5. Prepare the mediator – educate the mediator.

Qualities of a good mediator:

1. Able to build trust and confide in quickly
2. Excellent interpersonal skills
3. Patience and sense of humor
4. Creativity in solving problems
5. Able to think outside of the box
6. Willing to do everything that he/she can to assist a settlement
Finally, almost all disputes are initially communication issues, but mediation can help get the communication going again and help to keep your project back on track.

Ken StrongmanAbout the Author: Ken Strongman (www.kpstrongman.com) has years of experience and a growing national reputation as a mediator and arbitrator.  He has successfully resolved more than a thousand disputes in the fields of construction defects, real estate, intellectual property, and employment.  He is also a Mediator and Arbitrator for FINRA.

© 2020 Ken Strongman. All Rights Reserved. Please do not copy or repost without permission.

How do you persuade someone if you think you are right and they are wrong?

 Arbritration, Conflict Resolution, Mediation  Comments Off on How do you persuade someone if you think you are right and they are wrong?
Feb 232016
 

Ken Strongman xc03 persuade

Persuade they are wrong.

Persuasion is the process of changing minds. Persuasion is an everyday part of human discourse. It is used by salesmen, parents, teachers, and many others – basically all of us. Persuasion in mediation is a two-way street. Long before you try to influence another to moderate their demands or consider the other side’s point of view, chances are good that they will have tried to convince you to their position.

It’s my experience in order to be an effective mediator, I must engage in various forms of persuasion. I do not engage in coercive or manipulative persuasion practices by which pressure brought to bear on reluctant participants to get a settlement. I do use a range of potential mediator interventions to help the parties resolve deeply held or competitively bargained differences .

How do you change someone’s mind if you think you are right and they are wrong?

We normally resort to the following: “You are, I’m afraid to say, mistaken. The position you are taking makes no logical sense. Just listen up and I’ll be more than happy to elaborate on the many, many reasons why I’m right and you are wrong. Are you feeling ready to be convinced?”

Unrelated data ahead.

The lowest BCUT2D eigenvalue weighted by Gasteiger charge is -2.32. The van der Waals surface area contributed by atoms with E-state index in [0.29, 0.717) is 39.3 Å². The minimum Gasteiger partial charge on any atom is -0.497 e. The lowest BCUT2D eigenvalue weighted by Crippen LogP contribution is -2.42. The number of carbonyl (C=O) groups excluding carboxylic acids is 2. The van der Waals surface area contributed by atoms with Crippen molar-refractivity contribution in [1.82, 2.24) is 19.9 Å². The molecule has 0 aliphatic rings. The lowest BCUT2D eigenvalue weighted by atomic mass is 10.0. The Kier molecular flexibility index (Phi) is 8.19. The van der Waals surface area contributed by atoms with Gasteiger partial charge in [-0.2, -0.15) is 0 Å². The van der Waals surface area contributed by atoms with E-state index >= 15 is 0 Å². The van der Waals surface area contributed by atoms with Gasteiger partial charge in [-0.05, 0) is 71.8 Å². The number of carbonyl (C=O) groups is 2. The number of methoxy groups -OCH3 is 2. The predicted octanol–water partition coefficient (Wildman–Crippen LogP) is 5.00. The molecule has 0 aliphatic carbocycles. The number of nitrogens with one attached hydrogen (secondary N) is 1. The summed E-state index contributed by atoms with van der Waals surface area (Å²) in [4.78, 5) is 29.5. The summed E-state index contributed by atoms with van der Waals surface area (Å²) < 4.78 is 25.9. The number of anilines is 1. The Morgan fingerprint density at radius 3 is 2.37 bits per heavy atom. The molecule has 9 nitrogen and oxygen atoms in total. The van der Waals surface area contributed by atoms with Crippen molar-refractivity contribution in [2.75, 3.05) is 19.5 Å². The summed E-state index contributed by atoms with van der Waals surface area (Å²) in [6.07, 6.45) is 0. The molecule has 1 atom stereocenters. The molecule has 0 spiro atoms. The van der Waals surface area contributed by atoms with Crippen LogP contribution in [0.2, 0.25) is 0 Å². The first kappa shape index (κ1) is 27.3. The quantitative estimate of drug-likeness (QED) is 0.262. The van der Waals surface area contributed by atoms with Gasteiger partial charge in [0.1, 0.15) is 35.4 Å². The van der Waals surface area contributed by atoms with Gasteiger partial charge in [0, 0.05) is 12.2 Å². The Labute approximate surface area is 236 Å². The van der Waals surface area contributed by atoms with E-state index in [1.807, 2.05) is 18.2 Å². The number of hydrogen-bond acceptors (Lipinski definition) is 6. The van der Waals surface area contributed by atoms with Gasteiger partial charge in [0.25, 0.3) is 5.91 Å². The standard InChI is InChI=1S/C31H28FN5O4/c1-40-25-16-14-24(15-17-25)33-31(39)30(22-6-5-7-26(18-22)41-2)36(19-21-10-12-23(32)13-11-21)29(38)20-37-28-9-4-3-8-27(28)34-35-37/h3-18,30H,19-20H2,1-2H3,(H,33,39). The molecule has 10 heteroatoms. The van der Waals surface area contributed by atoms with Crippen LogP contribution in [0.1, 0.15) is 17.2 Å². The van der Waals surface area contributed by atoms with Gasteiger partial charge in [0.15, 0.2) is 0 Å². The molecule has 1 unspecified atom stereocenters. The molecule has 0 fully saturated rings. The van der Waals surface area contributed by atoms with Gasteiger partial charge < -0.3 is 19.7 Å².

No matter the subject, this is the approach many of us adopt when we try to convince others to change their minds. It’s also an approach that often leads to the person you are trying to persuade to harden their existing position. Research suggests there is a better way. It is a way that involves more listening, and less trying to beat your opponent into submission.

Yale researchers, Leonid Rozenblit and Frank Keil suggested that in many instances people believe they understand how something works when in fact their understanding is superficial at best. They called this phenomenon “the illusion of explanatory depth”. They began by asking their study participants to rate how well they understood how things like flushing toilets, car speedometers and sewing machines worked, before asking them to explain what they understood and then answer questions on it. The effect they revealed was that, on average, people in the experiment rated their understanding as much worse after it had been put to the test.

What happens, argued Rozenblit and Keil, is that we mistake our familiarity with these things for the belief that we have a detailed understanding of how they work. Usually, nobody tests us and if we have any questions about them we can just take a look. Psychologists call this idea that humans have a tendency to take mental short cuts when making decisions or assessments the “cognitive miser” theory.

Why would we bother expending the effort to really understand things when we can get by without doing so? The interesting thing is that we manage to hide from ourselves exactly how shallow our understanding is.

This is a phenomenon that will be familiar to anyone who has ever had to teach something. Usually, it only takes the first moments when you start to rehearse what you’ll say to explain a topic, or worse, the first student question, for you to realize that you don’t truly understand it. Teachers often say to each other “I didn’t really understand this until I had to teach it”. Inventor Mark Changizi quipped: “I find that no matter how badly I teach I still learn something”.

How “Explain yourself” can be used to persuade others.

A research team, led by Philip Fernbach, of the University of Colorado, reasoned that the phenomenon might hold as much for political understanding as for things like how toilets work. They hypothesized that people who have strong political opinions would be more open to other viewpoints, if asked to explain exactly how they thought the policy they were advocating would bring about the effects they claimed it would.